Patients who have more serious reactions to the drug nivolumab tend to have better mesothelioma immunotherapy results than those who have little or no reaction.
That is the finding of a new study from Japan’s Tokushima University.
Researchers studied the cases of 11 patients treated with nivolumab between 2009 and 2021. They found that the patients who got the sickest from the drug had the best mesothelioma immunotherapy results.
Nivolumab in Mesothelioma Treatment
Nivolumab is an immune checkpoint inhibitor sold under the brand name Opdivo. It is a type of immunotherapy. It works by making cancer cells more vulnerable to attack. Nivolumab blocks a protective protein called PD-L1. Research suggests that 3 out of 4 mesothelioma tumors express extra PD-L1.
Mesothelioma immunotherapy results with nivolumab have been mixed. Some people do not have much of a response. But the people who do respond, tend to respond in a big way. A 2020 Dutch study of nivolumab produced “exceptional survival rates” among the most responsive mesothelioma patients.
Last year, the FDA approved a combination of nivolumab and the drug Yervoy as an alternative treatment for pleural mesothelioma. Before that, Alimta (pemetrexed) was the only drug approved to treat mesothelioma.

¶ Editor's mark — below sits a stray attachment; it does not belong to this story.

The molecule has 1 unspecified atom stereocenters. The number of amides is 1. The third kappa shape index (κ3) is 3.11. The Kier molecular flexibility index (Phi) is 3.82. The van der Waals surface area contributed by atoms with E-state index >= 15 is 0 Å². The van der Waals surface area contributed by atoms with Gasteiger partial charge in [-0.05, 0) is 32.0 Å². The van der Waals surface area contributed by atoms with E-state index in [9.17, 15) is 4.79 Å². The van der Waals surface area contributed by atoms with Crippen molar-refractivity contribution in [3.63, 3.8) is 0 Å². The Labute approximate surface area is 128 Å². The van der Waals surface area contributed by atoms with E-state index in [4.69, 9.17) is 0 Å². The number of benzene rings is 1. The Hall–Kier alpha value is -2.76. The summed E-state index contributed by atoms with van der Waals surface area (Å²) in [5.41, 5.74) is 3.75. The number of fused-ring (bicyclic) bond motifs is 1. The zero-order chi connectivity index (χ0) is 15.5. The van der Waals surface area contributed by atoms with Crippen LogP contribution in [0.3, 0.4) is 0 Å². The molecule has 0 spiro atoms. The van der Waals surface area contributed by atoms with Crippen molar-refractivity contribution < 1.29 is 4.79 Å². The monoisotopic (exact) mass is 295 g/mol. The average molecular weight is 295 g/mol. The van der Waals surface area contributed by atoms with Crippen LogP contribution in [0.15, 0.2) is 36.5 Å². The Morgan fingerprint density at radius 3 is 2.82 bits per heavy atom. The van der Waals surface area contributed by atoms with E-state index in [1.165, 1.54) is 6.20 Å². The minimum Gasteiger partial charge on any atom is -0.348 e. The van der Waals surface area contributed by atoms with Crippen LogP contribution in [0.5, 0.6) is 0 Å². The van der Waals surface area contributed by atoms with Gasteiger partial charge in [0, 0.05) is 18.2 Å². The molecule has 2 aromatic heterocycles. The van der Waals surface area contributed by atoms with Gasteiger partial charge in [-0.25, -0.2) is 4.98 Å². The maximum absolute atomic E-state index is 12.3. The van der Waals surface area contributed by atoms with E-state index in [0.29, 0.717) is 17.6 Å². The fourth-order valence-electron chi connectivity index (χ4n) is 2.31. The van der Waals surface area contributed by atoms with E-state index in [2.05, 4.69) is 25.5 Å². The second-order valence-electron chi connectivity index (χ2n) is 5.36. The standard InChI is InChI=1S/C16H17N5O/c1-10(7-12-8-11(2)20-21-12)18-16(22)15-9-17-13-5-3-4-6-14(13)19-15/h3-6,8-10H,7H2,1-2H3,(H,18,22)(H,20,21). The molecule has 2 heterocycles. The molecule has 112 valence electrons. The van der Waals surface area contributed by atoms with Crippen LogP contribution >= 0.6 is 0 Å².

Unfortunately, positive mesothelioma immunotherapy results often come with negative side effects.
The Cost of Positive Mesothelioma Immunotherapy Results
The patients who have the strongest response to nivolumab tend to be those with the highest PD-L1 levels. A 2020 Japanese study found a 40 percent response rate among mesothelioma patients with elevated PD-L1. Only 8 percent of the patients with normal PD-L1 had positive mesothelioma immunotherapy results with nivolumab.
But those good response rates may come at a price. The new Japanese study found that 72 percent of treated patients had side effects on nivolumab. More than half of patients (54%) had serious side effects.
Side effects of Opdivo can range from fatigue and muscle pain to nausea, vomiting, low white blood cell counts, pneumonia, and irregular heartbeat.
In the new nivolumab study, the six patients who had the most serious reactions also had the best outcomes. People in this group had a median progression-free survival of 13.6 months. That compares to just 3.8 months among the least reactive patients.
This is the first study to show a link between immune-related adverse events [irAEs] and mesothelioma immunotherapy results. The research team concludes, “Because the presence of irAEs may be associated with a favorable clinical outcome, early detection and appropriate management of irAEs will increase the therapeutic benefits to patients.”
Yoneda, H, et al, “Correlation between immune-related adverse events and therapeutic effects of nivolumab in patients with malignant pleural mesothelioma”, November 15, 2021, BMC Pulmonary Medicine, Open Access, https://bmcpulmmed.biomedcentral.com/articles/10.1186/s12890-021-01746-6